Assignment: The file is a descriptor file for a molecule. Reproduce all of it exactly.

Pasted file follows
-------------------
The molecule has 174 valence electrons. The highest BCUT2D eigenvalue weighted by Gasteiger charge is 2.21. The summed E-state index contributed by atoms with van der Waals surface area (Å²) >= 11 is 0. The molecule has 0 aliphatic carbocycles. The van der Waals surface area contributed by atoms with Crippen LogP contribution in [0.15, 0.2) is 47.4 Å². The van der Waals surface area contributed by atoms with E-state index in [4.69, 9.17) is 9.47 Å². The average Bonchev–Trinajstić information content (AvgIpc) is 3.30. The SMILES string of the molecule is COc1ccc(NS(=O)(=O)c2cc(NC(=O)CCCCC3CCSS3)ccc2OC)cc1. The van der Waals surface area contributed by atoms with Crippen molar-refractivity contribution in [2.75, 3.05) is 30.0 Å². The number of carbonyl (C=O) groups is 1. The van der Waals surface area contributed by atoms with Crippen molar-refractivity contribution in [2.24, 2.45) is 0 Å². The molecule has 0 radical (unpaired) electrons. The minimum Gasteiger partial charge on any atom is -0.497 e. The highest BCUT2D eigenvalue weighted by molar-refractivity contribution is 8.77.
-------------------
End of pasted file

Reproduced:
The molecule has 174 valence electrons. The highest BCUT2D eigenvalue weighted by Gasteiger charge is 2.21. The summed E-state index contributed by atoms with van der Waals surface area (Å²) >= 11 is 0. The molecule has 0 aliphatic carbocycles. The van der Waals surface area contributed by atoms with Crippen LogP contribution in [0.15, 0.2) is 47.4 Å². The van der Waals surface area contributed by atoms with E-state index in [4.69, 9.17) is 9.47 Å². The average Bonchev–Trinajstić information content (AvgIpc) is 3.30. The SMILES string of the molecule is COc1ccc(NS(=O)(=O)c2cc(NC(=O)CCCCC3CCSS3)ccc2OC)cc1. The van der Waals surface area contributed by atoms with Crippen molar-refractivity contribution in [2.75, 3.05) is 30.0 Å². The number of carbonyl (C=O) groups is 1. The van der Waals surface area contributed by atoms with Crippen molar-refractivity contribution in [2.24, 2.45) is 0 Å². The molecule has 0 radical (unpaired) electrons. The minimum Gasteiger partial charge on any atom is -0.497 e. The highest BCUT2D eigenvalue weighted by molar-refractivity contribution is 8.77.